Well I’ve managed to survive Queens Wharf’s most recent exhibition outing. To be perfectly honest, I find exhibiting my layouts at model railway exhibitions to be a real mixed bag: there are the positives, such as hearing people say nice things about QW and catching up with old friends, but I must admit that spending 3 days on my feet watching the same locos run back and forth starts to wear a bit thin by about Sunday afternoon. Thanks to my good friends Bruce, Anthony and Peter we managed to keep trains running all weekend and the overall reaction was extremely positive. My brother in law brought his grandson along to see the show and he reckoned that QW was the most photographed layout there. I’m not exactly sure how he was in a position to make this assessment as he only managed to spend 30 seconds at the layout before his grandson dragged him off to see Thomas 🙂
As you will have seen on the blog, I’ve posted a bit of footage of the Ixion Models Hudswell Clarke 0-6-0. Any faults you can detect in the footage are entirely my doing. As the sole camera person and editor of said footage I take full responsibility for the rather jerky appearance. Those jerks and jumps are not the loco but my less than perfect camerawork. I decided to put the footage of this loco up first as this was the little 0-6-0’s first public outing. One of the partners of Ixion happens to be a friend of mine (well two of them actually but only one of them was at the show) and he came across to ask me how to plug in a DCC decoder so that it didn’t fry. Outwardly displaying more confidence than I actually felt we plugged the decoder in and the next thing you know the Hudswell Clarke was happily shuffling back and forth. The footage makes this colour scheme look a little pinker than she looks in person but I understand that some models are still available commercially. I’ll post a link to Ixion’s web site when I get done writing this.
Overall QW’s design proved itself once again with the layout dismantled and packed in the trailer well within one hour. The car and trailer were parked a good 30 meters from the entrance and it still took no time at all to pack it up. In fact about 80% of the packing was done on my own. It was only in the last couple of stages that I needed help to lift the coffin into the trailer.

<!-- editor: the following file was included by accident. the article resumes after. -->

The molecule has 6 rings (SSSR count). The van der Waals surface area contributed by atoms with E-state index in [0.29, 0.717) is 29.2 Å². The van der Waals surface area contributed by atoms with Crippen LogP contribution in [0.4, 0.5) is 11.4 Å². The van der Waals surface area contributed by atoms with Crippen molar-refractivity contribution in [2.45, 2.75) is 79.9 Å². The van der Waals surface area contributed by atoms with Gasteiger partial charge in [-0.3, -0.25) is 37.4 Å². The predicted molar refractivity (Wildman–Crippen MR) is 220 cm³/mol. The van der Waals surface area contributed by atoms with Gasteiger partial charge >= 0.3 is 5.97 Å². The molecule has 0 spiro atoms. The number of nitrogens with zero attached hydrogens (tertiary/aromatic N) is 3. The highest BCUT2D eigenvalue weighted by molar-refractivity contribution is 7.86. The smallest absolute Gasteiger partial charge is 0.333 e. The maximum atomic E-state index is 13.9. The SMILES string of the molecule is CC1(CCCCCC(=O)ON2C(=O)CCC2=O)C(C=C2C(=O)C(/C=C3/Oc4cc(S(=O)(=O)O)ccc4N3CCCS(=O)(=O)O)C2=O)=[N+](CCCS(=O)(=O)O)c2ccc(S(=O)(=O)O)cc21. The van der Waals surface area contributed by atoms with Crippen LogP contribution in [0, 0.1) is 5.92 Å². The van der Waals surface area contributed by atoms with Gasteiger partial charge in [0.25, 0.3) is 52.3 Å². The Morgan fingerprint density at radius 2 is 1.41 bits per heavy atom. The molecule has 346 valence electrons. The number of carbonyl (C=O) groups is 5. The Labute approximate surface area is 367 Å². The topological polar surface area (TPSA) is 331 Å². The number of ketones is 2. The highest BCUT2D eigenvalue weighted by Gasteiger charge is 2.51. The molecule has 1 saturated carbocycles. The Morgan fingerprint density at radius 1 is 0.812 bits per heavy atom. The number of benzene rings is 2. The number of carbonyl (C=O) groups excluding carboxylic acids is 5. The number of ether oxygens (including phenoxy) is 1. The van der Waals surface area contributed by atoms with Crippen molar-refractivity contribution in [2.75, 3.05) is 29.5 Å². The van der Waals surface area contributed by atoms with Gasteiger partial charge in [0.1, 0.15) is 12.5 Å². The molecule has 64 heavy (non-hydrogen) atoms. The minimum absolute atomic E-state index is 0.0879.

More and more I’m coming to believe that weight is a key factor in the “success” or otherwise of portable layout design. If a layout is too heavy it’s not just hard to move and manoeuvre: it’s also more difficult to transport, store and work on. Even though the layout sections of both QW and my new layout Morepth are relatively light – where I can move them pretty much on my own – I still hesitate to move them about unless I really have to. This means that they tend to get less of the vital refurbishment work they need and I tend to reduce the number of exhibitions they attend. I’m convinced that the heavier the layout becomes the more pronounced these tendencies become.
Successful layout design is about more than just the radius of curves and the width of aisles in permanent layouts: it’s about maximising enjoyment and utility in the interaction between a layout and the people who construct and run it. If you don’t enjoy working on it (in addition to enjoy running it) then in my book it’s poorly designed. This includes everything from wiring it up, moving and exhibiting it and working on the scenery. Portability and ease of access should be key design considerations right from the start. If these factors don’t play a leading part in your thinking as you set about planning a layout, then I guarantee the layout won’t survive as long as it should. Simply replacing one heavy, bulky layout with another one will not solve the problem.
I may not enjoy exhibiting layouts all that much but this has more to do with me being lazy than it has to do with QW being a difficult layout to operate and display. If she wasn’t a pleasure to set up, run and pull down I know full well that attendance at exhibitions would be rare events indeed.